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The good old days seem so long ago

The unemployment rate is the lowest it’s been since April 2008, but pay packets are still noticeably thinner than they were before the bubble burst – especially for lawyers.

According to a report published this month by the National Employment Law Project, real wages have declined since 2009 for most U.S. workers. This pinch has been strikingly uniform in its reach, afflicting almost all of the most commonly held occupations, but has hit some jobs harder than others.

The NELP looked at nearly 800 occupations, breaking them down into quintiles based on their hourly median wages, and then focused on the 10 jobs with the highest employment in each quintile. Lawyering was the eighth most-common profession in the top quintile, with just over 600,000 people working as lawyers in 2014.

Among the top-10 occupations in the top quintile, lawyers have taken by far the biggest hit in wages since 2009. Real median wages for lawyers have sagged by 8.7 percent in that span. Across all quintiles, only two occupations, both in the restaurant business, did worse.

Lawyers are unlikely, however, to garner much sympathy, for two reasons above and beyond the public’s general disregard for their troubles. First, despite the recent drop in wages, lawyers remain the best-paid profession of the lot, bringing home a median hourly wage of $55.22 in 2014. (Doctors, bankers and movie stars all failed to crack the top 10 by volume.) Second, it’s rough all over out there – the NELP found wages down in 49 of the 50 most common occupations.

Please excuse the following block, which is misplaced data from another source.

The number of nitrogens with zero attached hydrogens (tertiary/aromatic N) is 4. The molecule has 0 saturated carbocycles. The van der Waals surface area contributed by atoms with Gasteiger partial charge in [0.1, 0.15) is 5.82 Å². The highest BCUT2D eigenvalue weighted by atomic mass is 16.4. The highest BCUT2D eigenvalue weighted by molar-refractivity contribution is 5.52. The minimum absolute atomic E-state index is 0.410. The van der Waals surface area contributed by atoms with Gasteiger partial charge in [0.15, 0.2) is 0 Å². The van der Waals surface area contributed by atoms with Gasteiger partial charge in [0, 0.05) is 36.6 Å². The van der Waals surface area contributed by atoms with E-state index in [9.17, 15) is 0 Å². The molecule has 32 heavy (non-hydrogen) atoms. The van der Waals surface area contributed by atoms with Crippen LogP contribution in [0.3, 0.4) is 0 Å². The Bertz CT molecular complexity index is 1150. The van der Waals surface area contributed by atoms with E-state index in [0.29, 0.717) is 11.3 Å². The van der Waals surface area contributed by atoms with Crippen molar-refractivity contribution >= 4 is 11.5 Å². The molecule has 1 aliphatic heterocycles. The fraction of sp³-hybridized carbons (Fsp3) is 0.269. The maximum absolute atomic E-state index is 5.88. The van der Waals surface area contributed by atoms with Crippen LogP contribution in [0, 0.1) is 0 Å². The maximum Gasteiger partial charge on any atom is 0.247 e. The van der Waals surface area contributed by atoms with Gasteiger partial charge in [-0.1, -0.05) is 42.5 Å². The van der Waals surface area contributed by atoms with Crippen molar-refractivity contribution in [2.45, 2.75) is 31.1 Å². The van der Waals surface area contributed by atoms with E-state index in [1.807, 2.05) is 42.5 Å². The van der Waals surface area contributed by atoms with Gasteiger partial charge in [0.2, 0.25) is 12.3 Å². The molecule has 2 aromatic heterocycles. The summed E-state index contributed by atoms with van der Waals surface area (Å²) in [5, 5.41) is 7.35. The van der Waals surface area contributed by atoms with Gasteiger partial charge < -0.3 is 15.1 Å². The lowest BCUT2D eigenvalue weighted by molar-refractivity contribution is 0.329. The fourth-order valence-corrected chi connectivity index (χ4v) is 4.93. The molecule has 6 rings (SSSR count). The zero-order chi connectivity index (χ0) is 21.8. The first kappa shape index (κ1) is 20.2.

The only exception to the rule was executive secretaries and administrative assistants, whose paychecks have climbed more than 10 percent since 2009. Notably, however, that category excludes lawyers’ secretaries, who are most likely in the same boat with their bosses.

– By David Donovan

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